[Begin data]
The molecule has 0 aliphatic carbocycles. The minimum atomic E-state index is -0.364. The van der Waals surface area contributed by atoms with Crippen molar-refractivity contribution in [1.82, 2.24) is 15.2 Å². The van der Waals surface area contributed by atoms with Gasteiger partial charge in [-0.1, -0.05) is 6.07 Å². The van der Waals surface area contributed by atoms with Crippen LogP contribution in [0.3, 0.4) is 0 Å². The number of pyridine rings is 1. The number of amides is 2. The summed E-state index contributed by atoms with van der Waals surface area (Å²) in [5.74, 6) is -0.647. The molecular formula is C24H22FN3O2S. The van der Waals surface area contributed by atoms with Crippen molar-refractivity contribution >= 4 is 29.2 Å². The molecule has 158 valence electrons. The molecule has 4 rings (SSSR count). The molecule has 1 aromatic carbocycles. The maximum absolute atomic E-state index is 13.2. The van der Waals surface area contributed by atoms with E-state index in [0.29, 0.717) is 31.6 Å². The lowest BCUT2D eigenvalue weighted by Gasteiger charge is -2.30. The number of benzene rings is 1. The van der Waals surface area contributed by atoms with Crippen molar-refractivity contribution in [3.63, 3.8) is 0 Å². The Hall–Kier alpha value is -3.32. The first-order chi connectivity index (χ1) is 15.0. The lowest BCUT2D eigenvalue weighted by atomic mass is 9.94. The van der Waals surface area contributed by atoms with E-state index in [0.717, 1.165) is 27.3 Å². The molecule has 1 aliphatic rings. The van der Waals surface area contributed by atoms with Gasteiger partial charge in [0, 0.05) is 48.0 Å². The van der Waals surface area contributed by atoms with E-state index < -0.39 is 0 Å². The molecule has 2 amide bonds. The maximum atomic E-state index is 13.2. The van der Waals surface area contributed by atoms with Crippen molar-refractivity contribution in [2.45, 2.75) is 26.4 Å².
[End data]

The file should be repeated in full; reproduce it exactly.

The molecule has 0 aliphatic carbocycles. The minimum atomic E-state index is -0.364. The van der Waals surface area contributed by atoms with Crippen molar-refractivity contribution in [1.82, 2.24) is 15.2 Å². The van der Waals surface area contributed by atoms with Gasteiger partial charge in [-0.1, -0.05) is 6.07 Å². The van der Waals surface area contributed by atoms with Crippen LogP contribution in [0.3, 0.4) is 0 Å². The number of pyridine rings is 1. The number of amides is 2. The summed E-state index contributed by atoms with van der Waals surface area (Å²) in [5.74, 6) is -0.647. The molecular formula is C24H22FN3O2S. The van der Waals surface area contributed by atoms with Crippen molar-refractivity contribution >= 4 is 29.2 Å². The molecule has 158 valence electrons. The molecule has 4 rings (SSSR count). The molecule has 1 aromatic carbocycles. The maximum absolute atomic E-state index is 13.2. The van der Waals surface area contributed by atoms with E-state index in [0.29, 0.717) is 31.6 Å². The lowest BCUT2D eigenvalue weighted by Gasteiger charge is -2.30. The number of benzene rings is 1. The van der Waals surface area contributed by atoms with Crippen molar-refractivity contribution in [3.63, 3.8) is 0 Å². The Hall–Kier alpha value is -3.32. The first-order chi connectivity index (χ1) is 15.0. The lowest BCUT2D eigenvalue weighted by atomic mass is 9.94. The van der Waals surface area contributed by atoms with E-state index in [0.717, 1.165) is 27.3 Å². The molecule has 1 aliphatic rings. The van der Waals surface area contributed by atoms with Gasteiger partial charge in [0, 0.05) is 48.0 Å². The van der Waals surface area contributed by atoms with E-state index < -0.39 is 0 Å². The molecule has 2 amide bonds. The maximum atomic E-state index is 13.2. The van der Waals surface area contributed by atoms with Crippen molar-refractivity contribution in [2.45, 2.75) is 26.4 Å².